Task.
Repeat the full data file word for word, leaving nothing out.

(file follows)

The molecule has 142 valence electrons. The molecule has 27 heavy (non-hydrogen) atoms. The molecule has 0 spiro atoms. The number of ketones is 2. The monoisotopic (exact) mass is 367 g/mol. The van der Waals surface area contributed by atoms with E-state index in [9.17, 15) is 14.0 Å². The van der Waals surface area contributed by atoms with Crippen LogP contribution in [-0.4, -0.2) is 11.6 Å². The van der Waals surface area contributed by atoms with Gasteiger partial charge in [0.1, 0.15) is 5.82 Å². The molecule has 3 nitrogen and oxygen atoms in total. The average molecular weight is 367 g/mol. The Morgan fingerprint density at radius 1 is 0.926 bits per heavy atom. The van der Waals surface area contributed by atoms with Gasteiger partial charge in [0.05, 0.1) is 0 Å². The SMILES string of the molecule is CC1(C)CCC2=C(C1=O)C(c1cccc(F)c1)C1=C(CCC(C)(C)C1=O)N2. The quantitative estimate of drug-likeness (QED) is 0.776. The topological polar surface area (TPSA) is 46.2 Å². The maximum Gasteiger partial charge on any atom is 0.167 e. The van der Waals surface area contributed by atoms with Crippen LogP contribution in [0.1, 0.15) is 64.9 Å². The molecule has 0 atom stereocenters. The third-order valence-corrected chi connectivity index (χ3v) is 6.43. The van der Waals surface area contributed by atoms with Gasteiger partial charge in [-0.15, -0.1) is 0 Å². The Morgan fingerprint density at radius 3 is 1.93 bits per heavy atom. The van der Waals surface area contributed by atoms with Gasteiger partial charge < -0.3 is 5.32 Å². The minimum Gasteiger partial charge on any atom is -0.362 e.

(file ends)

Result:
The molecule has 142 valence electrons. The molecule has 27 heavy (non-hydrogen) atoms. The molecule has 0 spiro atoms. The number of ketones is 2. The monoisotopic (exact) mass is 367 g/mol. The van der Waals surface area contributed by atoms with E-state index in [9.17, 15) is 14.0 Å². The van der Waals surface area contributed by atoms with Crippen LogP contribution in [-0.4, -0.2) is 11.6 Å². The van der Waals surface area contributed by atoms with Gasteiger partial charge in [0.1, 0.15) is 5.82 Å². The molecule has 3 nitrogen and oxygen atoms in total. The average molecular weight is 367 g/mol. The Morgan fingerprint density at radius 1 is 0.926 bits per heavy atom. The van der Waals surface area contributed by atoms with Gasteiger partial charge in [0.05, 0.1) is 0 Å². The SMILES string of the molecule is CC1(C)CCC2=C(C1=O)C(c1cccc(F)c1)C1=C(CCC(C)(C)C1=O)N2. The quantitative estimate of drug-likeness (QED) is 0.776. The topological polar surface area (TPSA) is 46.2 Å². The maximum Gasteiger partial charge on any atom is 0.167 e. The van der Waals surface area contributed by atoms with Crippen LogP contribution in [0.1, 0.15) is 64.9 Å². The molecule has 0 atom stereocenters. The third-order valence-corrected chi connectivity index (χ3v) is 6.43. The van der Waals surface area contributed by atoms with Gasteiger partial charge in [-0.15, -0.1) is 0 Å². The Morgan fingerprint density at radius 3 is 1.93 bits per heavy atom. The van der Waals surface area contributed by atoms with Gasteiger partial charge < -0.3 is 5.32 Å². The minimum Gasteiger partial charge on any atom is -0.362 e.